The Real Reason Wu-Tang Clan's RZA Nearly Ended Up In Jail

When the Wu-Tang Clan first emerged with their breakthrough single "Protect Ya Neck" and their classic 1993 debut album, "Enter The Wu-Tang (36 Chambers)," the group's cacophony of voices and mutual name-checking ensured that the then-shadowy Clan came across as democratic as it did legion. Nevertheless, a couple of names seemed to vie for prominence. With his self-titled solo track, Method Man appeared to be the Clan's breakout star. But in an interview with multiple members of the Wu included on the album, Meth appeared to signal that his groupmate, GZA/Genius, was at the top of the Wu-Tang tree. "He's the head. We formed like Voltron, and GZA happened to be the head," he said, via From the Streets of Shaolin.

But any listener who took the time to examine the album sleeve would soon discover who was really the Wu-Tang Clan's guiding hand: Prince Rakeem, better known today as RZA, who is credited with producing, mixing, and arranging an album that would go down to become one of the most influential in all of hip hop (via Discogs). As the years have passed, the image of RZA as the mastermind of the Wu who brought the Clan to prominence via a beautifully executed "five-year plan" has gradually been cemented. But one incident very nearly threatened to stop RZA's career before it even began — an outcome that would have meant the Wu-Tang story would never have been told.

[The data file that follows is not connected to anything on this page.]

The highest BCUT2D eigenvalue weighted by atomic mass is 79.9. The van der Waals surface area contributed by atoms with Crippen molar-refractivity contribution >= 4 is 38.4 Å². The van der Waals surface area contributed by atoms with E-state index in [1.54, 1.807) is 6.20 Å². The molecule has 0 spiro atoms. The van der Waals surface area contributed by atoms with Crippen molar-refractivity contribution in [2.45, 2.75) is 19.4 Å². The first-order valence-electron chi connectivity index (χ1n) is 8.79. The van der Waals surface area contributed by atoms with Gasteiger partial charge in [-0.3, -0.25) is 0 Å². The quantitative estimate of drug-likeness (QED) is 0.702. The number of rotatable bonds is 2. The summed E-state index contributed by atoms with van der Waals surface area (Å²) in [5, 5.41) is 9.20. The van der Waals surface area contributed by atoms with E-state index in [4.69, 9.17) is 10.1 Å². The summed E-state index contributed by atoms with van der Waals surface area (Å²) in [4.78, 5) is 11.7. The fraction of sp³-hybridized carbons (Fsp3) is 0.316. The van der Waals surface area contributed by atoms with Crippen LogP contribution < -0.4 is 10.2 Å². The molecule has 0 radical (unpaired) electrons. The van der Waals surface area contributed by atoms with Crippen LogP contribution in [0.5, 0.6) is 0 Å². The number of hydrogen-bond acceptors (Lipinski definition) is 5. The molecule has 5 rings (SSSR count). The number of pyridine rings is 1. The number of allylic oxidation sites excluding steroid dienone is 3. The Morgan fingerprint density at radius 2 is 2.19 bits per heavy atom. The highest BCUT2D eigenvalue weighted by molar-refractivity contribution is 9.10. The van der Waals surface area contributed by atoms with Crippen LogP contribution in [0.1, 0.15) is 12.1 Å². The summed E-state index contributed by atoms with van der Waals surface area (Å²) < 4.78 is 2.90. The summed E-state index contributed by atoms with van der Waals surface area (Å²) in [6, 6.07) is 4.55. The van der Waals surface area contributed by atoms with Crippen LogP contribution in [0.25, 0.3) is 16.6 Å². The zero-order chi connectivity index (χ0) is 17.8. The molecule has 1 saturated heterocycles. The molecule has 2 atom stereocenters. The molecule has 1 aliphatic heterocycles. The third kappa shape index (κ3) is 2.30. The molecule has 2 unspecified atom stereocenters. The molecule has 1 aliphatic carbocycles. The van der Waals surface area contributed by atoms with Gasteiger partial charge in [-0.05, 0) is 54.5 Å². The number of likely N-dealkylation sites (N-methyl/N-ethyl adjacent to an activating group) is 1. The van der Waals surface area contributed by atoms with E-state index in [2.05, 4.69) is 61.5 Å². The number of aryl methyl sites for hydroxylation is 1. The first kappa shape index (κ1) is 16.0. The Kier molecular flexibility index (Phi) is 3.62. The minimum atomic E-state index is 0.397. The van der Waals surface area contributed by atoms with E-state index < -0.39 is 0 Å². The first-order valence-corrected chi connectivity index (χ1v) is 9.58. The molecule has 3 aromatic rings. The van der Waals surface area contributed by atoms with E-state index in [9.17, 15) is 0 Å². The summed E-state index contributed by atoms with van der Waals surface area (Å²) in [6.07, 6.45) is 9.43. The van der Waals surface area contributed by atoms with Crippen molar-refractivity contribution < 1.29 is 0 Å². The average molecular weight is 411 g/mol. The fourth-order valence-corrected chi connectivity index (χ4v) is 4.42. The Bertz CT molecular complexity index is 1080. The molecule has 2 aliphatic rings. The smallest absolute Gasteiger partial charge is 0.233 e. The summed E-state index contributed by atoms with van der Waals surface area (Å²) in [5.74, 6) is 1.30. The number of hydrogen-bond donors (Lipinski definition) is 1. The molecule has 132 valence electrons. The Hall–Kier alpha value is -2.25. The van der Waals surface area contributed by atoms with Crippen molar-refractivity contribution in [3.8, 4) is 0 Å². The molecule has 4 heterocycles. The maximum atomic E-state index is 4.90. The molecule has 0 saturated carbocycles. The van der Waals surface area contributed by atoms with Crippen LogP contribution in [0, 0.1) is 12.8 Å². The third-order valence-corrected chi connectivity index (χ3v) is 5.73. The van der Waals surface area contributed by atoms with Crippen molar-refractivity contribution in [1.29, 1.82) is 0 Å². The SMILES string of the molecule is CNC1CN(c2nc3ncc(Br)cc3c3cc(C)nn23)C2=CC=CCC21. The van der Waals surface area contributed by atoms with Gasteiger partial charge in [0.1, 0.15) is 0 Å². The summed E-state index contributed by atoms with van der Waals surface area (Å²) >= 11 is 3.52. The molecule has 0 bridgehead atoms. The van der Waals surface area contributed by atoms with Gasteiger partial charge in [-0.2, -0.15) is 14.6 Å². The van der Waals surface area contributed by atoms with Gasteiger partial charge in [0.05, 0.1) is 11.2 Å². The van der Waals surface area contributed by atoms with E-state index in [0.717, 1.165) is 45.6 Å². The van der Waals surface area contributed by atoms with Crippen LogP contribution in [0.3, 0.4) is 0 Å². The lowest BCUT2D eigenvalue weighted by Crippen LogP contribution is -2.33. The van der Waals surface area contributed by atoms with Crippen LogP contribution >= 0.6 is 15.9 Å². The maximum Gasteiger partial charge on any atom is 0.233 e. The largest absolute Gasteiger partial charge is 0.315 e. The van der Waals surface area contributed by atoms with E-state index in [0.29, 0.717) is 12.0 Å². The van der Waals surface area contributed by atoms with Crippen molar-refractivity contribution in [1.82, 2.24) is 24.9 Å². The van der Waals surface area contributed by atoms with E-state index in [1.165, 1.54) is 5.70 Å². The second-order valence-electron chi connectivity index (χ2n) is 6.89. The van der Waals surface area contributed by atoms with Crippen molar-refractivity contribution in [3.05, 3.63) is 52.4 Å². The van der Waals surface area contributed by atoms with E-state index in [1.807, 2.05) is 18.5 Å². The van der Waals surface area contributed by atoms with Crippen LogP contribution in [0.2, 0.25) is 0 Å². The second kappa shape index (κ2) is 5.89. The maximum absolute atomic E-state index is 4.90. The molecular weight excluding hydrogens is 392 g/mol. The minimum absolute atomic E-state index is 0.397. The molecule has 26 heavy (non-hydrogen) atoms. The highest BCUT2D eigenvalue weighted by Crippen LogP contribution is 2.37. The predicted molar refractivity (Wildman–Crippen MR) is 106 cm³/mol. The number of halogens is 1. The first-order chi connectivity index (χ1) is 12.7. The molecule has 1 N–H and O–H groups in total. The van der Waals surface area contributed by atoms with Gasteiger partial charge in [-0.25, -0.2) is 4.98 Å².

RZA's attempted murder charge

RZA wasn't always a savvy strategist with a clear mind. Like many of his fellow Clan members, he faced poverty and found himself drawn into the world of crime. "People would say, 'Why did you go off track, RZA? You have knowledge of self.' I had mental freedom, but I didn't have economic freedom," RZA explained, according to Oxygen, which notes that Cappadonna and Inspectah Deck both served jail terms before joining the Wu-Tang Clan.

In 1991, RZA — then better known by his birth name of Robert Diggs — narrowly escaped an eight-year stretch after he was arrested and accused of shooting a man named Willie Walters in the leg. According to the same source, the incident went to court, where RZA was successfully able to argue that the bullet had been fired in self-defense. The rapper and producer identified the incident as the changing point in his life, after which he promised his mother he would "walk that straight and narrow path." And it is arguable that his near-miss gave RZA the focus required to turn the Wu-Tang Clan into the greats they turned out to be.